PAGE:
Presidential race down to three

Louis LaVenture,

With just three candidates left in the presidential race, things are starting to heat up.

After Ted Cruz and John Kasich dropped out of Republican contention for president last week, the country is left with Donald Trump, Hillary Clinton and Bernie Sanders as potential successors for President of the United States Barack Obama.

Clinton holds a commanding lead for the Democrats, with 2,205 delegate votes to Sanders’ 1,401. There are still 1,159 delegate votes up for grabs over the next ten primaries before the Democratic National Convention in Philadelphia on July 7, according to the primary schedule on the official Democrat website.

Each state has an allotment of delegate votes that are determined by the popular vote. With 2,383 votes needed to secure the Democratic nomination, Clinton is just 178 votes shy of the goal and has 522 superdelegate votes to Sanders’ miniscule 39.

Superdelegates are unique to the Democrats and comprised of elected officials, party leaders and all House and Senate members. Superdelegates can vote for any candidate they want and can create a swing in the nomination since their decisions have the potential to go against the popular vote.

At a May 1 press conference, Sanders said even if he doesn’t receive the 2,383 votes necessary to be nominated, he will contest the convention. While it is still unclear what a “contested convention” means, it is likely that Sanders will not accept nor support his party’s nomination of Clinton and attend the convention opposed to it.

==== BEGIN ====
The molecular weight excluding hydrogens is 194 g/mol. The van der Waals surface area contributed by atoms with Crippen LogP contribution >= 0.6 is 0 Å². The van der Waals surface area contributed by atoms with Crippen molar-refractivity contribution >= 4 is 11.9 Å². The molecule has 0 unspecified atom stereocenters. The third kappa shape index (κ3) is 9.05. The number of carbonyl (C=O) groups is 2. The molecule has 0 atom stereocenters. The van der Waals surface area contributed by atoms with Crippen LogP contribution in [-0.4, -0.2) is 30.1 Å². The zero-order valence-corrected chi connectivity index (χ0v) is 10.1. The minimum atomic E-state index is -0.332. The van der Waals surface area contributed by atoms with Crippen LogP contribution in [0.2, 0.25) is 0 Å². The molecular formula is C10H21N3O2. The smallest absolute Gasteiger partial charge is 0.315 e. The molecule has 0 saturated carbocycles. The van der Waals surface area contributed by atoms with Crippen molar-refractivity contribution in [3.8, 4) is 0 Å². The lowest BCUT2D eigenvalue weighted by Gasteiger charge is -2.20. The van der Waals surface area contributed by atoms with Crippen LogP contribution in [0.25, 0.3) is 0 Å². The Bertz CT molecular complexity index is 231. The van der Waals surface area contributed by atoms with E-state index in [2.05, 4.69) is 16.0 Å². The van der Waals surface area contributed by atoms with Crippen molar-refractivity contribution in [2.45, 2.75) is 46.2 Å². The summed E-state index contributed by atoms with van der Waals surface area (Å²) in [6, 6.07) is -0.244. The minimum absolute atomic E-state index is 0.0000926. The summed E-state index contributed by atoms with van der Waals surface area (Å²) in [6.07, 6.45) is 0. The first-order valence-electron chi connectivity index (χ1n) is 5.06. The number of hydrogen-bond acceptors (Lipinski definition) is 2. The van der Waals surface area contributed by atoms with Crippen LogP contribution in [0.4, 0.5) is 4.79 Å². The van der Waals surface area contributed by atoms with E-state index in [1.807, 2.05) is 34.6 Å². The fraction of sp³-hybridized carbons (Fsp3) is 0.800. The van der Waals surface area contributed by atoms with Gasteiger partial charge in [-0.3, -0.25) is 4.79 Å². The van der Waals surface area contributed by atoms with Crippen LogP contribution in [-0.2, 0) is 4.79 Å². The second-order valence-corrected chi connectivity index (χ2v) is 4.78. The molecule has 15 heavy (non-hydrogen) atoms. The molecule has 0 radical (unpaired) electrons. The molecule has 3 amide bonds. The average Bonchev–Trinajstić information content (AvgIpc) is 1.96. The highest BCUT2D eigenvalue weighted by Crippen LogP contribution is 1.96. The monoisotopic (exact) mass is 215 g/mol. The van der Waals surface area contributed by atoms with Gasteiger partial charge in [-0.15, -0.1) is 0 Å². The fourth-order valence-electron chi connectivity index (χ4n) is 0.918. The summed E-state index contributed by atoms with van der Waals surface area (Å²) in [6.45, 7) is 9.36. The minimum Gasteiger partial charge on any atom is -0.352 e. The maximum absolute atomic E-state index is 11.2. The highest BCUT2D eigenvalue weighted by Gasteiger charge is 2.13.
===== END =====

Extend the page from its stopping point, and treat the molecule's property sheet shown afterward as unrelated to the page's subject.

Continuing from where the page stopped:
For Trump, things will be much easier as he is the only candidate left in his party and doesn’t have to deal with superdelegates. Trump has 1,068 delegate votes and needs 1,237 to secure his nomination, according to the Associated Press.

With 505 votes still available and no other candidates, it is likely Trump will hit that mark well before the start of the Republican National Convention on July 18 at Quicken Loans Arena in Cleveland.

The Oregon primaries for both parties are scheduled for May 17 and for Democrats, it is also the same day as the Kentucky primary, according to their website. Voting day for California residents will be on June 7. There are some exceptions, but most voters must register at least 15 days prior to an election in order to be eligible. For more information on how to register and where to vote visit